Can my work keep my last check from me cause they think I stole stuff out of purse dat was turned in

A purse was turned into me at work
me an a co-worker opened it to see
who’s it was it was empty so by da
end of day no one claimed the
purse so I took it home an now the
owner of purse is saying she had
money keys an ID in it an there
wasn’t so how can they keep my
check to pay dat lady for the
stuff dat she says was in it

Asked on April 1, 2016 under Employment Labor Law, Georgia

Answers:

M.D., Member, California and New York Bar / FreeAdvice Contributing Attorney

Answered 4 years ago | Contributor

The only time that a paycheck can be withheld from an employee under these circumstances is if they had experessly agreed to this in writing. Otherwise, an employer cannot withhold an employee's wages. It is illegal to do so. At this point, you can file a claim with your state's departyment of labor and/or contact an attorney. That having been said, the owner of the purse could pursue an action against you but she would need to offer proof that you stole the items in question.

SJZ, Member, New York Bar / FreeAdvice Contributing Attorney

Answered 4 years ago | Contributor

No, they can't do this: even if you had taken something from a co-worker or from the employer itself, an employer may not withhold your last paychceck to compensate for that; doing so is a violation of the labor laws, which require that employees be paid for all work done, and you could contact the state labor department to file a complaint.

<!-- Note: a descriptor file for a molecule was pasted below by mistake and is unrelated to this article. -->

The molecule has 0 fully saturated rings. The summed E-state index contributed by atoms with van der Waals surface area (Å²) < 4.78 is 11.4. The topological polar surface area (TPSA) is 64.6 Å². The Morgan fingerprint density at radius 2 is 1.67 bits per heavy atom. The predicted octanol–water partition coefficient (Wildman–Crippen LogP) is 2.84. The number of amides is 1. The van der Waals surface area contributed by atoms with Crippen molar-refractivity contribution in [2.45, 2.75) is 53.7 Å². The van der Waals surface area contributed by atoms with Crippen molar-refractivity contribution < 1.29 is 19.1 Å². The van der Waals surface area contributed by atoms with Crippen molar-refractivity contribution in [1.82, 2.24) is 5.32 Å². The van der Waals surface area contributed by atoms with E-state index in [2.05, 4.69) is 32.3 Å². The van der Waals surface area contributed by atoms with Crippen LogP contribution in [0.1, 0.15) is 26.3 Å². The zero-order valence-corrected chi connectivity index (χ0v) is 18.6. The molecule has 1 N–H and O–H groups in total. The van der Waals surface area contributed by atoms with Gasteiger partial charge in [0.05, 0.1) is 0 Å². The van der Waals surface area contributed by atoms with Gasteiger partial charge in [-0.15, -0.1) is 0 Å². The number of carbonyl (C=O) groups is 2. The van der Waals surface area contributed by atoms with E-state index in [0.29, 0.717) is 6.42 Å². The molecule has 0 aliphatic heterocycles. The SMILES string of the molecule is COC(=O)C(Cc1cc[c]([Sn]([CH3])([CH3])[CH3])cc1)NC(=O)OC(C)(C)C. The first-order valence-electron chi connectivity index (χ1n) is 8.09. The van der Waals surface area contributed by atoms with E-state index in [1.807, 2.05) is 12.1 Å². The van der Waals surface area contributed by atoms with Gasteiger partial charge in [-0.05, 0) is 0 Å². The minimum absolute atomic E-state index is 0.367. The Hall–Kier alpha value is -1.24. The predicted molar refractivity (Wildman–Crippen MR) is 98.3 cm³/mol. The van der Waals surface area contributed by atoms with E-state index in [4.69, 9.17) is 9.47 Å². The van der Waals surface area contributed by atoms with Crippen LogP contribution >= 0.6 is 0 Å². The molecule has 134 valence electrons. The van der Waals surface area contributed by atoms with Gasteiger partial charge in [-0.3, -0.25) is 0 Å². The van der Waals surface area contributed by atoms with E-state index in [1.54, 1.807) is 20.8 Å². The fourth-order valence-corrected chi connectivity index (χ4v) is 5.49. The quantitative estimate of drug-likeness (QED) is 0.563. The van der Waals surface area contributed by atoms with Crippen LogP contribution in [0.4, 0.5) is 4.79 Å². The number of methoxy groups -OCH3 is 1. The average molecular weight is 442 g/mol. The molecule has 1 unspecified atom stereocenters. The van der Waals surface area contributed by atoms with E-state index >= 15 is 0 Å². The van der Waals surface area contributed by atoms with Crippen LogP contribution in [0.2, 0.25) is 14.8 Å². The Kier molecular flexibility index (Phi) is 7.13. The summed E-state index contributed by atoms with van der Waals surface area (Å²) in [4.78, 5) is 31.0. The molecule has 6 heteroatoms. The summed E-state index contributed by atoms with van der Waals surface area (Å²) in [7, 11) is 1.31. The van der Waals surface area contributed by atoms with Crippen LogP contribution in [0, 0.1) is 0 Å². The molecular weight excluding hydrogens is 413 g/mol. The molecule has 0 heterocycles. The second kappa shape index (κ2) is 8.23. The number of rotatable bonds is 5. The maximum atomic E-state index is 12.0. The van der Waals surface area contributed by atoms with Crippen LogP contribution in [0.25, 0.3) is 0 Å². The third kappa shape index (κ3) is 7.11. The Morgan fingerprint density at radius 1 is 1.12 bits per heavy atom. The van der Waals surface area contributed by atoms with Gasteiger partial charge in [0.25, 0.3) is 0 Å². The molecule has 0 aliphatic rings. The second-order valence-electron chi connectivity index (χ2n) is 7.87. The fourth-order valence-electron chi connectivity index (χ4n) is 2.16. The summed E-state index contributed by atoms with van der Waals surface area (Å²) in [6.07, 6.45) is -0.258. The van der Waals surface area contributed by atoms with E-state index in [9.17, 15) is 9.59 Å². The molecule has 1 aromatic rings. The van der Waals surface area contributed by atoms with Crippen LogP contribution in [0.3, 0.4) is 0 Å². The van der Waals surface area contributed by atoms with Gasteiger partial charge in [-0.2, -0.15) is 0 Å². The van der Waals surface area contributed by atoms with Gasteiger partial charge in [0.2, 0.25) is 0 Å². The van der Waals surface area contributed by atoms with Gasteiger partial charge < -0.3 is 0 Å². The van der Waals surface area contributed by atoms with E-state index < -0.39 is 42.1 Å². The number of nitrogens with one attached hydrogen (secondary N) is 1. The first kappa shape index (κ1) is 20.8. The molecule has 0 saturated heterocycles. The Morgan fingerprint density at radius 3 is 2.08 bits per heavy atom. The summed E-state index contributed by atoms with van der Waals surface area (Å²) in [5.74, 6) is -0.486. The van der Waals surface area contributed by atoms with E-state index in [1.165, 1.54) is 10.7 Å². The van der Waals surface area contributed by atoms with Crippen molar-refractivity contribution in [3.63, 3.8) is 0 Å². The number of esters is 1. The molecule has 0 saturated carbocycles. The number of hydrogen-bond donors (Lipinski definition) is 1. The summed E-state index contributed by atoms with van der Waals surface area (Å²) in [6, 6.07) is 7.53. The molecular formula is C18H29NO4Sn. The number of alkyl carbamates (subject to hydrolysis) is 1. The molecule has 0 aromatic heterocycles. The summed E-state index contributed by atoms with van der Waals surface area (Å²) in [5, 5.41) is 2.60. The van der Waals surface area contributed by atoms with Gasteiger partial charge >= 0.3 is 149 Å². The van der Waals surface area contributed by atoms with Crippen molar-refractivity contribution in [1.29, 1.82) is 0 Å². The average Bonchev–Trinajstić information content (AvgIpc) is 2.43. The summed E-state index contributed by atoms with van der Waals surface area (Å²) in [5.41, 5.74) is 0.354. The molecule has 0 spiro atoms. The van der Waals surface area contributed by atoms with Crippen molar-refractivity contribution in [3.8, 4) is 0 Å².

The purse's owner has the right to sue you if she feels you stole from her; IF she can prove in court (not just suspect or imply, but prove with evidence) that you did steal, she can a money judgment (court order requiring you to pay money) requiring you to repay. That is how she can try to recover money from you.


IMPORTANT NOTICE: The Answer(s) provided above are for general information only. The attorney providing the answer was not serving as the attorney for the person submitting the question or in any attorney-client relationship with such person. Laws may vary from state to state, and sometimes change. Tiny variations in the facts, or a fact not set forth in a question, often can change a legal outcome or an attorney's conclusion. Although AttorneyPages.com has verified the attorney was admitted to practice law in at least one jurisdiction, he or she may not be authorized to practice law in the jurisdiction referred to in the question, nor is he or she necessarily experienced in the area of the law involved. Unlike the information in the Answer(s) above, upon which you should NOT rely, for personal advice you can rely upon we suggest you retain an attorney to represent you.